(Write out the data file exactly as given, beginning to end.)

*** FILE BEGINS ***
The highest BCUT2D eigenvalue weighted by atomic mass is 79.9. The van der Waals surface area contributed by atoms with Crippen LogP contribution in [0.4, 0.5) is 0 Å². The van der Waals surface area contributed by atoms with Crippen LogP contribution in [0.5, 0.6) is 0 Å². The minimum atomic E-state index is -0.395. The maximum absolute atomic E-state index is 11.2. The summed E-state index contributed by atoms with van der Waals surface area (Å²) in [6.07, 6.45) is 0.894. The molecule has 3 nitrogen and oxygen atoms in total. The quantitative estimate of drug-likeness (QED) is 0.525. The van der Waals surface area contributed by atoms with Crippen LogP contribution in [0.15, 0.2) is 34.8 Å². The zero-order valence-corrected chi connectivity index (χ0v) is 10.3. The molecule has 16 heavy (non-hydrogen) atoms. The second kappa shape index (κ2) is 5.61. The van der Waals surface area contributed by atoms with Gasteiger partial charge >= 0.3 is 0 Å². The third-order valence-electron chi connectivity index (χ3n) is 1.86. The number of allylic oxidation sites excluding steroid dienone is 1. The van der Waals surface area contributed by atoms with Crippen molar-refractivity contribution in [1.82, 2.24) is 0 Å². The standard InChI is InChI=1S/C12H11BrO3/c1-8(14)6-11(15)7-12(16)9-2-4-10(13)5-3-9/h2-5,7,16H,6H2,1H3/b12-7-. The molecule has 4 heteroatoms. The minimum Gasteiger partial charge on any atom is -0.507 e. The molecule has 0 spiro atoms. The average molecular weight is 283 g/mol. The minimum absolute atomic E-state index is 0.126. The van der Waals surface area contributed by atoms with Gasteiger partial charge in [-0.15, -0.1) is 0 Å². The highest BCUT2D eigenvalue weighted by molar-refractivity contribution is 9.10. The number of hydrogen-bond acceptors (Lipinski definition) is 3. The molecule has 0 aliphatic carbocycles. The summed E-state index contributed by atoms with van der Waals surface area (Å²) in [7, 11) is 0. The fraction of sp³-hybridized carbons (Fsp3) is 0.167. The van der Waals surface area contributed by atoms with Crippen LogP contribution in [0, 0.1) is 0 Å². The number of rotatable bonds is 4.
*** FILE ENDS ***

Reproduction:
The highest BCUT2D eigenvalue weighted by atomic mass is 79.9. The van der Waals surface area contributed by atoms with Crippen LogP contribution in [0.4, 0.5) is 0 Å². The van der Waals surface area contributed by atoms with Crippen LogP contribution in [0.5, 0.6) is 0 Å². The minimum atomic E-state index is -0.395. The maximum absolute atomic E-state index is 11.2. The summed E-state index contributed by atoms with van der Waals surface area (Å²) in [6.07, 6.45) is 0.894. The molecule has 3 nitrogen and oxygen atoms in total. The quantitative estimate of drug-likeness (QED) is 0.525. The van der Waals surface area contributed by atoms with Crippen LogP contribution in [0.15, 0.2) is 34.8 Å². The zero-order valence-corrected chi connectivity index (χ0v) is 10.3. The molecule has 16 heavy (non-hydrogen) atoms. The second kappa shape index (κ2) is 5.61. The van der Waals surface area contributed by atoms with Gasteiger partial charge >= 0.3 is 0 Å². The third-order valence-electron chi connectivity index (χ3n) is 1.86. The number of allylic oxidation sites excluding steroid dienone is 1. The van der Waals surface area contributed by atoms with Crippen molar-refractivity contribution in [1.82, 2.24) is 0 Å². The standard InChI is InChI=1S/C12H11BrO3/c1-8(14)6-11(15)7-12(16)9-2-4-10(13)5-3-9/h2-5,7,16H,6H2,1H3/b12-7-. The molecule has 4 heteroatoms. The minimum Gasteiger partial charge on any atom is -0.507 e. The molecule has 0 spiro atoms. The average molecular weight is 283 g/mol. The minimum absolute atomic E-state index is 0.126. The van der Waals surface area contributed by atoms with Gasteiger partial charge in [-0.15, -0.1) is 0 Å². The highest BCUT2D eigenvalue weighted by molar-refractivity contribution is 9.10. The number of hydrogen-bond acceptors (Lipinski definition) is 3. The molecule has 0 aliphatic carbocycles. The summed E-state index contributed by atoms with van der Waals surface area (Å²) in [7, 11) is 0. The fraction of sp³-hybridized carbons (Fsp3) is 0.167. The van der Waals surface area contributed by atoms with Crippen LogP contribution in [0, 0.1) is 0 Å². The number of rotatable bonds is 4.